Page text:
We use cookies to understand how you use our site and to improve your experience. This includes personalizing content and advertising. To learn more, click here. By continuing to use our site, you accept our use of cookies. Cookie Policy.

Features Partner Sites Information LinkXpress
Sign In
Advertise with Us

Download Mobile App


ATTENTION: Due to the COVID-19 PANDEMIC, many events are being rescheduled for a later date, converted into virtual venues, or altogether cancelled. Please check with the event organizer or website prior to planning for any forthcoming event.

Mini-Robot System Augments Laparoscopic Procedures

By HospiMedica International staff writers
Posted on 06 Jan 2022
Print article
Image: The MIRA Companion Cart, mini-robot, and Surgeon Cart (Photo courtesy of Virtual Incision)
Image: The MIRA Companion Cart, mini-robot, and Surgeon Cart (Photo courtesy of Virtual Incision)
A miniature surgical robot enables complex multi-quadrant abdominal surgeries using existing minimally invasive tools and techniques familiar to surgeons.

The Virtual Incision (Lincoln, NB, USA) MIRA platform is a small, self-contained surgical device that is inserted through a single midline umbilical incision in the patient’s abdomen. Two miniaturized arms with six degrees of freedom (including an open/close function of the tool) are triangulated with the system camera, which provides visual feedback to the surgeon console in Full HD (1080p / 60 Hz). The Camera also features an auto-track function so as to keep the working space in the field of view.

The Surgeon Console includes a large monitor showing the real-time video feed from the Camera, hand controllers, pedals, and an interactive touchscreen. Motion is controlled by left- and right-hand input devices that interface with the surgeon’s hands. The hand input devices include sensors to detect the presence of the user and provide haptic feedback to indicate workspace boundaries. It is also equipped with four foot pedals to control clutching, camera movements, and bipolar and monopolar electrocautery.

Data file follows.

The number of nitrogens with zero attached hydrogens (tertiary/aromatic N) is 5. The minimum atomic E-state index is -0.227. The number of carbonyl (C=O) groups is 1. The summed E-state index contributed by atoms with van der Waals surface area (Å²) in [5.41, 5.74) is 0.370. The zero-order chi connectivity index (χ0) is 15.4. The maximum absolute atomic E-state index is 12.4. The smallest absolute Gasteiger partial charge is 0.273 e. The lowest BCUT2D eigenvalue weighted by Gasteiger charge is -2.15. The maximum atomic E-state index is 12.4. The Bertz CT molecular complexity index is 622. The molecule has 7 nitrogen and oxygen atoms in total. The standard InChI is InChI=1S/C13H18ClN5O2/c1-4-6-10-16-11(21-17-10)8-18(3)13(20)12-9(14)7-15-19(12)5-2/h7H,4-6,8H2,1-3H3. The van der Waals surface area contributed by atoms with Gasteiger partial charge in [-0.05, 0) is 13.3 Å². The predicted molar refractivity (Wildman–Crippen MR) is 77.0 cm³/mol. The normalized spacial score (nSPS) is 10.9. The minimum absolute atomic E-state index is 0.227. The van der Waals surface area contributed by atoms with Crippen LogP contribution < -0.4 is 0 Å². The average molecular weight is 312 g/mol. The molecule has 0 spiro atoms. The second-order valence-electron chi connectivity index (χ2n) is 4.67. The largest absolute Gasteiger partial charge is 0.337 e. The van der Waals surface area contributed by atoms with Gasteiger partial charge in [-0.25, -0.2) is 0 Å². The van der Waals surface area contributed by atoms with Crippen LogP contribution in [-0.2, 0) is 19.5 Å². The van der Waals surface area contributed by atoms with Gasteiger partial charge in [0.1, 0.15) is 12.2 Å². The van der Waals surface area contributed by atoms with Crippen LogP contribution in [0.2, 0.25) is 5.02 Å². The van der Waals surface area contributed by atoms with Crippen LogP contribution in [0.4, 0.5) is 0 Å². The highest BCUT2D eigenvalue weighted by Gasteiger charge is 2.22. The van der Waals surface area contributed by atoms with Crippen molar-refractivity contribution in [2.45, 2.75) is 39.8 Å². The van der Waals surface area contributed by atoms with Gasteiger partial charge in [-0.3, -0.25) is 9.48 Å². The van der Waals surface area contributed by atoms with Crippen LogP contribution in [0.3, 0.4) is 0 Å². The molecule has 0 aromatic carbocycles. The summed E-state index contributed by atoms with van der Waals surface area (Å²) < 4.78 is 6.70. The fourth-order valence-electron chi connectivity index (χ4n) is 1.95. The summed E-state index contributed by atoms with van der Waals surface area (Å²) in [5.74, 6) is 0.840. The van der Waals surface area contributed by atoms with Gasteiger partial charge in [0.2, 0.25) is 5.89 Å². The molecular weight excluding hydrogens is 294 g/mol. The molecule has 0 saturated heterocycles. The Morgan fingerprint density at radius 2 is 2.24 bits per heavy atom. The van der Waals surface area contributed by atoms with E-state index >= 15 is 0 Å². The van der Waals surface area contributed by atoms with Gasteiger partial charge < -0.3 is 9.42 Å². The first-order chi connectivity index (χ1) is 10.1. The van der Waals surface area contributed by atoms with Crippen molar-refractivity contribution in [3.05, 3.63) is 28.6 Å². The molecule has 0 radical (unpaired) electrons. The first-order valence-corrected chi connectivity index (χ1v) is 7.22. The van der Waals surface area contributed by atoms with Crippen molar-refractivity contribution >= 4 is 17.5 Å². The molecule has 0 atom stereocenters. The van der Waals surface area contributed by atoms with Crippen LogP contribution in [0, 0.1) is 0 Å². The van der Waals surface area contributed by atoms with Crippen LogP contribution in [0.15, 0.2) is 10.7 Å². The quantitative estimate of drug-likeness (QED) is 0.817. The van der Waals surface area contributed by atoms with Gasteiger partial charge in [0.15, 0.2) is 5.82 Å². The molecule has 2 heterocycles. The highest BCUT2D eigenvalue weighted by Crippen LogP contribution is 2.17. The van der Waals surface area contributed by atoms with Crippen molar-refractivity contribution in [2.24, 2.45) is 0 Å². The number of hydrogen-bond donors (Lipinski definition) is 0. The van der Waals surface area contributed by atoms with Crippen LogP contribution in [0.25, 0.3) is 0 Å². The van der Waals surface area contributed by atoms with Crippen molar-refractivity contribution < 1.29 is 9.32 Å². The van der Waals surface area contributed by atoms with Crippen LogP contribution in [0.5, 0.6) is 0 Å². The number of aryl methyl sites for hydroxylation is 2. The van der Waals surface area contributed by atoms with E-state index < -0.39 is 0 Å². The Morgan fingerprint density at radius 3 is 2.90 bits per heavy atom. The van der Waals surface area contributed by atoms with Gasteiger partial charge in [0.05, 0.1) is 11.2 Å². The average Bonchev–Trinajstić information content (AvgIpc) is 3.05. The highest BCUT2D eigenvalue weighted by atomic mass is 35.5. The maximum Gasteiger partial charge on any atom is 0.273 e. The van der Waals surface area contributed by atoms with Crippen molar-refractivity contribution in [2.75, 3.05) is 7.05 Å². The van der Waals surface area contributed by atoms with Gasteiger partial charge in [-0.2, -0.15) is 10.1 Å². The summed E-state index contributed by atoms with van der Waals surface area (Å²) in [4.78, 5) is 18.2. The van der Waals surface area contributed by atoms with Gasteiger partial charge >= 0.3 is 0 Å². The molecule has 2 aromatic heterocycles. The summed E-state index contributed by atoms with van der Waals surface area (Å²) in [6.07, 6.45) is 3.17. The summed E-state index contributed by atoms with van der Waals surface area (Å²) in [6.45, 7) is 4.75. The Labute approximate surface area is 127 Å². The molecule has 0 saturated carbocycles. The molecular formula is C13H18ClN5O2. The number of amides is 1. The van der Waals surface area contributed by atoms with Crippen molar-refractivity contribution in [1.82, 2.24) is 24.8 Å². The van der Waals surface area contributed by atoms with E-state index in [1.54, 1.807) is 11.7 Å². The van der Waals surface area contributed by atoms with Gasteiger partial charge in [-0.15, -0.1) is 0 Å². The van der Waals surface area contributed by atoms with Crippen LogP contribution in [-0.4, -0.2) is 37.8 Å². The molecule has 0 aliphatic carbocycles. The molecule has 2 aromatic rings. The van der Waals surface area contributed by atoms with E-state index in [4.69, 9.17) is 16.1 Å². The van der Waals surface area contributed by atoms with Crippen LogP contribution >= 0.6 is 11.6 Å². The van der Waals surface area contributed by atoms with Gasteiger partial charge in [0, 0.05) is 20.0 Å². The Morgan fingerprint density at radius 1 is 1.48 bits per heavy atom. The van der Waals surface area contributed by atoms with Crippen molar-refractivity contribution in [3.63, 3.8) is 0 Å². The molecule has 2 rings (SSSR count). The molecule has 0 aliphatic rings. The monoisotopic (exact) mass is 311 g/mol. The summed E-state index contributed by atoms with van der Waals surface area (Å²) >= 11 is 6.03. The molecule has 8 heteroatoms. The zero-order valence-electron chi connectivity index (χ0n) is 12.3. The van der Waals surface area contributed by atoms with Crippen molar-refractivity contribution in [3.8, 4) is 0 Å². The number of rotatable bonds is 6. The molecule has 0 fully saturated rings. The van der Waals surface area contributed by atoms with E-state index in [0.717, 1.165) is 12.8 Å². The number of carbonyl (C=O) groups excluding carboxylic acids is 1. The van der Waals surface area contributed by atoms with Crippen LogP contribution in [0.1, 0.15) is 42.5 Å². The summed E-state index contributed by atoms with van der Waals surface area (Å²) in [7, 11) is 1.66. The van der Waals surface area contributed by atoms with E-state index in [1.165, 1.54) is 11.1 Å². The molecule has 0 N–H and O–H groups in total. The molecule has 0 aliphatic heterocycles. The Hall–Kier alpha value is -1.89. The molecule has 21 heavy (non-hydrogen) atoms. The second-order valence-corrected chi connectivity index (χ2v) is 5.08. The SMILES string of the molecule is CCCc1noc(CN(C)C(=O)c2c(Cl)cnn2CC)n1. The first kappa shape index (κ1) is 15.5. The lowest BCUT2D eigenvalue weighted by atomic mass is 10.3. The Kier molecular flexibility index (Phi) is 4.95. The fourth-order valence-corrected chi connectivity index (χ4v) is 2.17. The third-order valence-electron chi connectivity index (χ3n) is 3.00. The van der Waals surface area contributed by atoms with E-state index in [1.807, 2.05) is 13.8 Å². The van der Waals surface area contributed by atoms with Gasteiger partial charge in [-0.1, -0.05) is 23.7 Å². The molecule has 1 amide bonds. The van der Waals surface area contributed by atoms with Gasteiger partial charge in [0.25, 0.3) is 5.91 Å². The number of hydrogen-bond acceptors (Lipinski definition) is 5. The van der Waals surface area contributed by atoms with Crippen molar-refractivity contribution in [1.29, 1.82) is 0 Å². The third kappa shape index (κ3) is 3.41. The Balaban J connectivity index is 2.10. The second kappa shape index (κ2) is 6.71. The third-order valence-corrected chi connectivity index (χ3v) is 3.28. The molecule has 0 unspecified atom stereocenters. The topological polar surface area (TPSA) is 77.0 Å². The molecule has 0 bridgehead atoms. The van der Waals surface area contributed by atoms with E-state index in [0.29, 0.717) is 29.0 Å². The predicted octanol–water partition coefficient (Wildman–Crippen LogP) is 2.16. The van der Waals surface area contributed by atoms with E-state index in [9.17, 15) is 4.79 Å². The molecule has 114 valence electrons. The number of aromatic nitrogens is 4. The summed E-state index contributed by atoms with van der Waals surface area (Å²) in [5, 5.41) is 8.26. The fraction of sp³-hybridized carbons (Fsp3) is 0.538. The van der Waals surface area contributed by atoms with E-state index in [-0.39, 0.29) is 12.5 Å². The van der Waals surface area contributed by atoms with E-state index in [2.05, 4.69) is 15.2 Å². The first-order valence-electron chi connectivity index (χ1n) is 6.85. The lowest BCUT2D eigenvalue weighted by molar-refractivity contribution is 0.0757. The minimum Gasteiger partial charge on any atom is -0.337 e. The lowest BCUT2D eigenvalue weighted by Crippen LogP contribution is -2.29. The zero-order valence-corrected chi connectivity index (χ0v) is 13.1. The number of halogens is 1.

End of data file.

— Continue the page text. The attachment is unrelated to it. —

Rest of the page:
A wheeled Companion Cart contains system support equipment, and is also used as a staging area to set up the MIRA platform. It also holds the Interface Pod, which manages the system connections and the Camera. The electrosurgical unit is also housed on the Companion Cart. The entire system does not require a dedicated operating room or specialized infrastructure, and due to its small size, it can offer a cost-effective and accessible option for laparoscopic surgery.

“Because of its clear benefits for patients, the demand for robotically assisted surgery continues to increase, though challenges still inhibit broader adoption,” said John Murphy, president and CEO of Virtual Incision. “MIRA is intended to overcome these limitations, with a simple and cost-effective solution that offers the potential to bring minimally invasive laparoscopic surgery to many more patients.”

MIRA is designed primarily for colon resection procedures in patients with diverticulitis, Crohn’s disease, inflammatory bowel disease, colon cancer, and other diseases. Because of the complicated nature of these procedures, existing robotically assisted surgical devices are rarely used, and manual laparoscopic approaches are only used in one-third of cases due to their difficulty and complexity.

Related Links:
Virtual Incision

Print article
IIR Middle East


Critical Care

view channel
Image: Size comparison of the new mTP laser array (Photo courtesy of Rockley)

New Chip Technology Paves Way for Tiny Wearable Devices to Detect and Measure Biomarkers

Scientists have developed what is believed to be the world’s first micro-transfer-printed (mTP) silicon-photonics-based laser for commercial applications. This groundbreaking achievement by Rockley Photonics... Read more

Patient Care

view channel
Image: The biomolecular film can be picked up with tweezers and placed onto a wound (Photo courtesy of TUM)

Biomolecular Wound Healing Film Adheres to Sensitive Tissue and Releases Active Ingredients

Conventional bandages may be very effective for treating smaller skin abrasions, but things get more difficult when it comes to soft-tissue injuries such as on the tongue or on sensitive surfaces like... Read more

Health IT

view channel
Image: Using digital data can improve health outcomes (Photo courtesy of Unsplash)

Electronic Health Records May Be Key to Improving Patient Care, Study Finds

When a patient gets transferred from a hospital to a nearby specialist or rehabilitation facility, it is often difficult for personnel at the new facility to access the patient’s electronic health records... Read more
Copyright © 2000-2022 Globetech Media. All rights reserved.